Please Note: This article is written for users of the following Microsoft Word versions: 2007, 2010, 2013, 2016, 2019, Word in Microsoft 365, and 2021. If you are using an earlier version (Word 2003 or earlier), this tip may not work for you. For a version of this tip written specifically for earlier versions of Word, click here: Navigating Your Document Using Outline View.

Navigating Your Document Using Outline View

Written by Allen Wyatt (last updated February 11, 2023)
This tip applies to Word 2007, 2010, 2013, 2016, 2019, Word in Microsoft 365, and 2021


If you use defined styles, and you have organized your document so you use the headings defined by Word, you can use the Outline view to navigate through your document. For instance, let's assume you have a large document and you want to quickly jump to a location that you figure is about three-fourths of the way through the document. You know the heading for the text you want to find, but you can't quite remember the exact wording (therefore, you can't use the Find command). Here's how you could use Outline view to find the area:

  1. Switch to Outline view. (Click the View tab of the ribbon and click the Outline tool or simply click the Outline icon on the Status Bar.) The screen changes and Word displays the Outlining tab on the ribbon.
  2. Use the Show Level drop-down list (on the Outlining tab of the ribbon) to choose Level 1. All text except first-level heads disappears.
  3. Read through the heads to find the section you want.
  4. Make sure the insertion point is positioned within the header text.
  5. Click the Print Layout tool on the View tab of the ribbon, or use the corresponding icon on the Status Bar. Your insertion point is now in the section where you wanted to be.

WordTips is your source for cost-effective Microsoft Word training. (Microsoft Word is the most popular word processing software in the world.) This tip (10395) applies to Microsoft Word 2007, 2010, 2013, 2016, 2019, Word in Microsoft 365, and 2021. You can find a version of this tip for the older menu interface of Word here: Navigating Your Document Using Outline View.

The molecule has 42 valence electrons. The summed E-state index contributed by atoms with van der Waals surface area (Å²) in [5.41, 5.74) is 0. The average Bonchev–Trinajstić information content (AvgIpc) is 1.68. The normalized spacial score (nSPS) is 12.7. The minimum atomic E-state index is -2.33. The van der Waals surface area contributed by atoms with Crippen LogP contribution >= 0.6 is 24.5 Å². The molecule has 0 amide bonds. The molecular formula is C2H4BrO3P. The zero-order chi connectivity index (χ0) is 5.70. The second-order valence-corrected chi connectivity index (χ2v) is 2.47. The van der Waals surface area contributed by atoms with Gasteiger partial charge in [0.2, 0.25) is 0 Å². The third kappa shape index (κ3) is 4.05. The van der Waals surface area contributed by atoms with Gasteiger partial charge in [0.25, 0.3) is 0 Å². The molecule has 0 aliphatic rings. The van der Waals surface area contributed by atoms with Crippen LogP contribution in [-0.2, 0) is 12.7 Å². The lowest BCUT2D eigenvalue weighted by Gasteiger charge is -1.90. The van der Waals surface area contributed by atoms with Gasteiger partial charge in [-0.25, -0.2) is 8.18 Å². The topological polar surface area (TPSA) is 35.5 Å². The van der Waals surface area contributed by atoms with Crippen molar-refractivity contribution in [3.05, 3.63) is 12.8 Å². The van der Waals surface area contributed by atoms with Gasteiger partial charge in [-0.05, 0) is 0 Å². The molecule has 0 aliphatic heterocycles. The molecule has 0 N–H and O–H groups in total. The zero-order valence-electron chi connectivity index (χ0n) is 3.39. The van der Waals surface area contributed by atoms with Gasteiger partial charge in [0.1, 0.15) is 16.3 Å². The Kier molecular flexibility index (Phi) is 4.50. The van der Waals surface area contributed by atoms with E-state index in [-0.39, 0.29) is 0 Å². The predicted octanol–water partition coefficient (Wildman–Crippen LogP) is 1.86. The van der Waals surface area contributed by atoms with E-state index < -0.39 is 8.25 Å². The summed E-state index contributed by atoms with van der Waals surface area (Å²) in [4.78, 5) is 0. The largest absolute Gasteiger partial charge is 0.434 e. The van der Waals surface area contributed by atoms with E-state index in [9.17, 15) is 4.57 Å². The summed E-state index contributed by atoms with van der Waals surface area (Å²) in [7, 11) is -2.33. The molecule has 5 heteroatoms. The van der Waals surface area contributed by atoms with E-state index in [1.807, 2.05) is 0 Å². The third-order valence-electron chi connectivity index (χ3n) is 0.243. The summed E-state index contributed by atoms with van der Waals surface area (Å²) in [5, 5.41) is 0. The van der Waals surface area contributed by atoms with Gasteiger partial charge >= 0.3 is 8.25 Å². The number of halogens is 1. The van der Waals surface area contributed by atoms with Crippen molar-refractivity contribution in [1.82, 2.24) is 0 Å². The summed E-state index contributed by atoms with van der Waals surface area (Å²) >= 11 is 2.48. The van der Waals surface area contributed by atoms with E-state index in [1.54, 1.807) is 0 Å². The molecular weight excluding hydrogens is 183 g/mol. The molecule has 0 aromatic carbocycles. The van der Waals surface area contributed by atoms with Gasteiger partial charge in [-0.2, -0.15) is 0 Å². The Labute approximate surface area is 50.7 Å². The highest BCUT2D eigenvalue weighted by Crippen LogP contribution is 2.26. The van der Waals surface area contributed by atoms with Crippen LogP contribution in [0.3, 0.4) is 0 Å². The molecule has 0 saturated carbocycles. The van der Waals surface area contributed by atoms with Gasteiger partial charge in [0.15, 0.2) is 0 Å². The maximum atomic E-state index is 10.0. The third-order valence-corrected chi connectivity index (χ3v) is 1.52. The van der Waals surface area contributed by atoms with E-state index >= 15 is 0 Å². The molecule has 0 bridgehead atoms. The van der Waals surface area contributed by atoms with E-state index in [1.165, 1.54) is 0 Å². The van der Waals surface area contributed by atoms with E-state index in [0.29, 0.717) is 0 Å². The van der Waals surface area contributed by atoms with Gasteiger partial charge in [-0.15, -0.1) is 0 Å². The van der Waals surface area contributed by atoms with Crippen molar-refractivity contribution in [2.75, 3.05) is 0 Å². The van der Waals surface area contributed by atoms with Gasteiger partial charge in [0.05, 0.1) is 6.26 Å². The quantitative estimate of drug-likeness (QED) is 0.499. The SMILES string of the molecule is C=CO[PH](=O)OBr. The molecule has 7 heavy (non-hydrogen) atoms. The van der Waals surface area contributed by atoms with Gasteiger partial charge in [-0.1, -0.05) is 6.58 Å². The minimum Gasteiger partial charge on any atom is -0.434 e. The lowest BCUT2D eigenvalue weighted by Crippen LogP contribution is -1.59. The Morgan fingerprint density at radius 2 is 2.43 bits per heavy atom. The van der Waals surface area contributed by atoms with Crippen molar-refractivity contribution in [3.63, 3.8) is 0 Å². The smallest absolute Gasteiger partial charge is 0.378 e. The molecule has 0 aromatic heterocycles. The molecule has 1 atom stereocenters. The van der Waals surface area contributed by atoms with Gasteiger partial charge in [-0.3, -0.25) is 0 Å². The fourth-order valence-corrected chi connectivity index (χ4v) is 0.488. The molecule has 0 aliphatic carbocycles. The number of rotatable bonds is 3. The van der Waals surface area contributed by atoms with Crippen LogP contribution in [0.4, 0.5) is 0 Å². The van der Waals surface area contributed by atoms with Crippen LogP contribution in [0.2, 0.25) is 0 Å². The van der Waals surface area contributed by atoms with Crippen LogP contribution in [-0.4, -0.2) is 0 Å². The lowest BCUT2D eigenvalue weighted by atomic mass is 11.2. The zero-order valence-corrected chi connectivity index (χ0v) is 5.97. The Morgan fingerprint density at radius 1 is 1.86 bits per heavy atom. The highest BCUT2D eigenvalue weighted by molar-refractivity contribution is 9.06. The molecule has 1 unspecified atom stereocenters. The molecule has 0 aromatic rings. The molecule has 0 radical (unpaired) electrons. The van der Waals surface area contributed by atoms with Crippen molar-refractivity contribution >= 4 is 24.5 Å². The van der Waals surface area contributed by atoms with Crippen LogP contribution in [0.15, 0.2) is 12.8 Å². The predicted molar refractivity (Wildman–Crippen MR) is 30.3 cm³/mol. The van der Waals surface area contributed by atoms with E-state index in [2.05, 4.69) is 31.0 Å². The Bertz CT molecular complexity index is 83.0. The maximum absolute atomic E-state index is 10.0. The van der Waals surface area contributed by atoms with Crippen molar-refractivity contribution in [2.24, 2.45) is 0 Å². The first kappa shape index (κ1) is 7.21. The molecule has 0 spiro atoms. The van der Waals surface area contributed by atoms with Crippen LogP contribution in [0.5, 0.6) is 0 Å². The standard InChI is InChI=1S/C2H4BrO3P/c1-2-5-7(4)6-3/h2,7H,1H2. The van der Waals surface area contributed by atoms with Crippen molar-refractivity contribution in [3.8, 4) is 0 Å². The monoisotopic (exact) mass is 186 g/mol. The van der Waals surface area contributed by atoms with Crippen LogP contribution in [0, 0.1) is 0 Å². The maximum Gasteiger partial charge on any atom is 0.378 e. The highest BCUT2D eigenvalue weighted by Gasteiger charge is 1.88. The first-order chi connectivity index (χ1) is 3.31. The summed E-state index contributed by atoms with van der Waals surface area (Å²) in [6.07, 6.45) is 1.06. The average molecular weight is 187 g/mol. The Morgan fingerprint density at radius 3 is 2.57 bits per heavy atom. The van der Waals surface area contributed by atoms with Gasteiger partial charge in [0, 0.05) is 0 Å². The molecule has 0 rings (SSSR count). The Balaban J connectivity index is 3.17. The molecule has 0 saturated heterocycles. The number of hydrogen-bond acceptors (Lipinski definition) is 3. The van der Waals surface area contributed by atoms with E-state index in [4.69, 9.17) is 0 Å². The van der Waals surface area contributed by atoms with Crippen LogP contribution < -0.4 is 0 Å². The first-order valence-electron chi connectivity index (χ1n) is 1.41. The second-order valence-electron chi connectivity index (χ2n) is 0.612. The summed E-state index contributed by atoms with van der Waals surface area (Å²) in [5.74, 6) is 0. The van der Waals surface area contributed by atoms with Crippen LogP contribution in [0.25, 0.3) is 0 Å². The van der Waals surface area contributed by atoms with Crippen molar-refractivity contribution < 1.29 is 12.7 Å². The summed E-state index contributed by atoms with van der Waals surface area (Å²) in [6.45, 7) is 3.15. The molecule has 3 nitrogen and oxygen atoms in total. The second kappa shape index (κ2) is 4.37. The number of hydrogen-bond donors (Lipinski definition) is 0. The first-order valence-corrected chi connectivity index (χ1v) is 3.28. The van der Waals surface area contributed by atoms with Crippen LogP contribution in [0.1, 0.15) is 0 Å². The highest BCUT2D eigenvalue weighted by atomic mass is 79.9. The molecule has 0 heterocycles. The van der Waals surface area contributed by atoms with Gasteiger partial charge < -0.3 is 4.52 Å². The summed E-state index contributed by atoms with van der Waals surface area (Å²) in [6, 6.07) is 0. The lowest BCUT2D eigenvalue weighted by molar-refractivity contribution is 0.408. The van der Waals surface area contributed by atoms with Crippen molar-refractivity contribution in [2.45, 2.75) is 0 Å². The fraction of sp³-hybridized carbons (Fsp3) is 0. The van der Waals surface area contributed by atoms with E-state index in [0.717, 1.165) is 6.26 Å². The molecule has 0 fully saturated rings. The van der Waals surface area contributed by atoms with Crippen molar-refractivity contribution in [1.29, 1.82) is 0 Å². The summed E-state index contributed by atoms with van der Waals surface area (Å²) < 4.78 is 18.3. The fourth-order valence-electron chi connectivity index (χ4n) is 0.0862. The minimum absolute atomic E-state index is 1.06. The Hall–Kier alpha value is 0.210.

Author Bio

Allen Wyatt

With more than 50 non-fiction books and numerous magazine articles to his credit, Allen Wyatt is an internationally recognized author. He is president of Sharon Parq Associates, a computer and publishing services company. ...

MORE FROM ALLEN

Conditionally Deleting Rows

Want to delete a bunch of rows in a worksheet based on the value in a certain cell of each row? There are a couple of ...

Discover More

Changing Excel's Starting Date

When keeping track of dates, internally, Excel uses special date serial numbers that are based upon a specific day in the ...

Discover More

Filling Cells with Decreasing Cell References

AutoFill is a great feature. It can detect patterns and adjust cell contents as you drag a selection on-screen. It ...

Discover More

The First and Last Word on Word! Bestselling For Dummies author Dan Gookin puts his usual fun and friendly candor back to work to show you how to navigate Word 2013. Spend more time working and less time trying to figure it all out! Check out Word 2013 For Dummies today!

More WordTips (ribbon)

Changing Outline Structure

When working with the outline of a document, you can easily move whole sections of your document. It is as easy as ...

Discover More

Condensing and Expanding Headings

When working in Outline view, you'll undoubtedly have the need to expand or condense information under your headings. It ...

Discover More

Changing Body Text to a Heading

When working on a document in Outline view, you may need to change regular body text to a heading in the outline. It's ...

Discover More
Subscribe

FREE SERVICE: Get tips like this every week in WordTips, a free productivity newsletter. Enter your address and click "Subscribe."

View most recent newsletter.

Comments

If you would like to add an image to your comment (not an avatar, but an image to help in making the point of your comment), include the characters [{fig}] (all 7 characters, in the sequence shown) in your comment text. You’ll be prompted to upload your image when you submit the comment. Maximum image size is 6Mpixels. Images larger than 600px wide or 1000px tall will be reduced. Up to three images may be included in a comment. All images are subject to review. Commenting privileges may be curtailed if inappropriate images are posted.

What is four more than 4?

There are currently no comments for this tip. (Be the first to leave your comment—just use the simple form above!)


This Site

Got a version of Word that uses the ribbon interface (Word 2007 or later)? This site is for you! If you use an earlier version of Word, visit our WordTips site focusing on the menu interface.

Videos
Subscribe

FREE SERVICE: Get tips like this every week in WordTips, a free productivity newsletter. Enter your address and click "Subscribe."

(Your e-mail address is not shared with anyone, ever.)

View the most recent newsletter.